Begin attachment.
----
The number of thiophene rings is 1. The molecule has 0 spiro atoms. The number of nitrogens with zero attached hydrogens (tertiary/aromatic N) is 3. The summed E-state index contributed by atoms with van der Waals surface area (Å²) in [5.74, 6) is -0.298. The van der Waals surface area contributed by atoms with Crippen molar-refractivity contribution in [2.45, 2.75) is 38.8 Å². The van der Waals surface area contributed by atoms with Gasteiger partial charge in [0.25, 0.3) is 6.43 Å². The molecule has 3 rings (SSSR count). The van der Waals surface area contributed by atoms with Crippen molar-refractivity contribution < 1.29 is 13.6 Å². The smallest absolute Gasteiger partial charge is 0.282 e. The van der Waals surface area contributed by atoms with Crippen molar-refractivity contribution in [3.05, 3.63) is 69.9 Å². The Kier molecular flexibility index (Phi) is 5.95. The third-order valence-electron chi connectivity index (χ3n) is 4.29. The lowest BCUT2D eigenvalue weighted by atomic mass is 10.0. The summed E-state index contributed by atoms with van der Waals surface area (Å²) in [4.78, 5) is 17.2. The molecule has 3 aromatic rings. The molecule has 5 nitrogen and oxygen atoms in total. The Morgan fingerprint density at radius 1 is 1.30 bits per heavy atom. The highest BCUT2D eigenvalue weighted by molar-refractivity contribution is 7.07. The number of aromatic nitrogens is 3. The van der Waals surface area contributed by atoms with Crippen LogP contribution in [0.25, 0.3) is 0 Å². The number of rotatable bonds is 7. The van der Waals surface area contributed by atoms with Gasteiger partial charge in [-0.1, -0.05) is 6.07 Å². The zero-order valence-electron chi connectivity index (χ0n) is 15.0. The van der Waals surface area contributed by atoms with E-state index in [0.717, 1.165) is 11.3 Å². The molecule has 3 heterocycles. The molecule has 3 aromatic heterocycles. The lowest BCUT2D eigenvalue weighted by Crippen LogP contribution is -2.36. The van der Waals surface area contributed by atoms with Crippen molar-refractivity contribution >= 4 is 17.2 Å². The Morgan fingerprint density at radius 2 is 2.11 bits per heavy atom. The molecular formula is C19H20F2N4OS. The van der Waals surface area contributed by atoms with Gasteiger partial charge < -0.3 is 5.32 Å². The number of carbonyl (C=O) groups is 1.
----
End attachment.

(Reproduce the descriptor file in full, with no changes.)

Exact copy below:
The number of thiophene rings is 1. The molecule has 0 spiro atoms. The number of nitrogens with zero attached hydrogens (tertiary/aromatic N) is 3. The summed E-state index contributed by atoms with van der Waals surface area (Å²) in [5.74, 6) is -0.298. The van der Waals surface area contributed by atoms with Crippen molar-refractivity contribution in [2.45, 2.75) is 38.8 Å². The van der Waals surface area contributed by atoms with Gasteiger partial charge in [0.25, 0.3) is 6.43 Å². The molecule has 3 rings (SSSR count). The van der Waals surface area contributed by atoms with Crippen molar-refractivity contribution < 1.29 is 13.6 Å². The smallest absolute Gasteiger partial charge is 0.282 e. The van der Waals surface area contributed by atoms with Crippen molar-refractivity contribution in [3.05, 3.63) is 69.9 Å². The Kier molecular flexibility index (Phi) is 5.95. The third-order valence-electron chi connectivity index (χ3n) is 4.29. The lowest BCUT2D eigenvalue weighted by atomic mass is 10.0. The summed E-state index contributed by atoms with van der Waals surface area (Å²) in [4.78, 5) is 17.2. The molecule has 3 aromatic rings. The molecule has 5 nitrogen and oxygen atoms in total. The Morgan fingerprint density at radius 1 is 1.30 bits per heavy atom. The highest BCUT2D eigenvalue weighted by molar-refractivity contribution is 7.07. The number of aromatic nitrogens is 3. The van der Waals surface area contributed by atoms with Crippen LogP contribution in [0.25, 0.3) is 0 Å². The number of rotatable bonds is 7. The van der Waals surface area contributed by atoms with Gasteiger partial charge in [-0.1, -0.05) is 6.07 Å². The zero-order valence-electron chi connectivity index (χ0n) is 15.0. The van der Waals surface area contributed by atoms with E-state index in [0.717, 1.165) is 11.3 Å². The molecule has 3 heterocycles. The molecule has 3 aromatic heterocycles. The lowest BCUT2D eigenvalue weighted by Crippen LogP contribution is -2.36. The van der Waals surface area contributed by atoms with Crippen molar-refractivity contribution >= 4 is 17.2 Å². The Morgan fingerprint density at radius 2 is 2.11 bits per heavy atom. The molecular formula is C19H20F2N4OS. The van der Waals surface area contributed by atoms with Gasteiger partial charge < -0.3 is 5.32 Å². The number of carbonyl (C=O) groups is 1.